Assess Your Risk
Cancer Genetics Program
The Cancer Genetics Program provides risk assessment, surveillance and management recommendations for individuals and families at increased risk for developing cancer due to their personal and / or family history.
Our goal is to prevent cancer or, if cancer occurs, to detect it as early as possible through individualized strategies for screening and prevention.
The field of cancer genetics is rapidly evolving. To learn if you might benefit from a consultation with the Cancer Genetics Program, consider the following questions:
- Does cancer seem to run in your family?
- Were you or a family member diagnosed with cancer before the age of 50?
- Have multiple family members had the same or related types of cancer?
- Have you or any of your relatives had more than one cancer diagnosis?
- Are you of Ashkenazi Jewish ancestry?
If you answered yes to any of the questions above, have relatives that have a known cancer-related gene mutation, or if you are concerned about hereditary cancer risk, please contact us at 312.695.0320 to schedule an appointment.
Frequently Asked Questions
If I meet with a genetic counselor, am I required to have genetic testing?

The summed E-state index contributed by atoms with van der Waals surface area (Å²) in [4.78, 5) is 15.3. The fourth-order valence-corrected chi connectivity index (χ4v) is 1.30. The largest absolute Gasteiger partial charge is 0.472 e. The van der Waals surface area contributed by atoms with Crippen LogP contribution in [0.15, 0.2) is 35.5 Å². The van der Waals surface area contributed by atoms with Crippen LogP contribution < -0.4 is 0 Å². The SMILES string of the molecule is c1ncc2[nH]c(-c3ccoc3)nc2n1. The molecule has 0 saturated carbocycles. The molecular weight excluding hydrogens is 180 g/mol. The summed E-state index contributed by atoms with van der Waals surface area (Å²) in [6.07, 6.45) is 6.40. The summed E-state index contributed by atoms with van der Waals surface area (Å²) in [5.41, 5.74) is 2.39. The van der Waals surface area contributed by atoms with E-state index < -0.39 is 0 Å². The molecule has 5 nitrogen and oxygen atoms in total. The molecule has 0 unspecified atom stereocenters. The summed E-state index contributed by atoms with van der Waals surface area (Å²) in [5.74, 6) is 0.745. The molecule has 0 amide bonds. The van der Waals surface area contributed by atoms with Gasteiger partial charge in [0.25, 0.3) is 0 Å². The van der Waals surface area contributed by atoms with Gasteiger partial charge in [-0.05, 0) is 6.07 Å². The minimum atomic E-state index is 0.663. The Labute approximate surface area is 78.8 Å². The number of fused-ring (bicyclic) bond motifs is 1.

No. Even if genetic testing is offered, you can decline and still receive recommendations for ongoing management based on your personal and family history.
How should I prepare for my appointment?
A genetic counselor may contact you prior to your appointment to collect information (type of cancer, age at diagnoses, etc.) about your family’s health history. If available, it may be helpful to bring family members’ medical records or results of previous genetic testing.
Will my insurance cover the cost of genetic testing?
Each insurance company has different policies regarding who is eligible. If you choose to have genetic testing, we will ensure that you are informed about any potential out-of-pocket costs. The cost of genetic testing is separate from other fees related to the appointment.
Can genetic test results affect my ability to get or keep health insurance?
Federal law prohibits health insurance companies and employers from discriminating based on genetic information. Per the Genetic Information Non-Discrimination Act, they cannot raise rates or deny coverage based on genetic test results.
Under the direction of Jeffrey Dungan, MD chief of the Division of Clinical Genetics, the Cancer Genetics Program is a collaborative effort between Northwestern Medicine and the Robert H. Lurie Comprehensive Cancer Center of Northwestern University.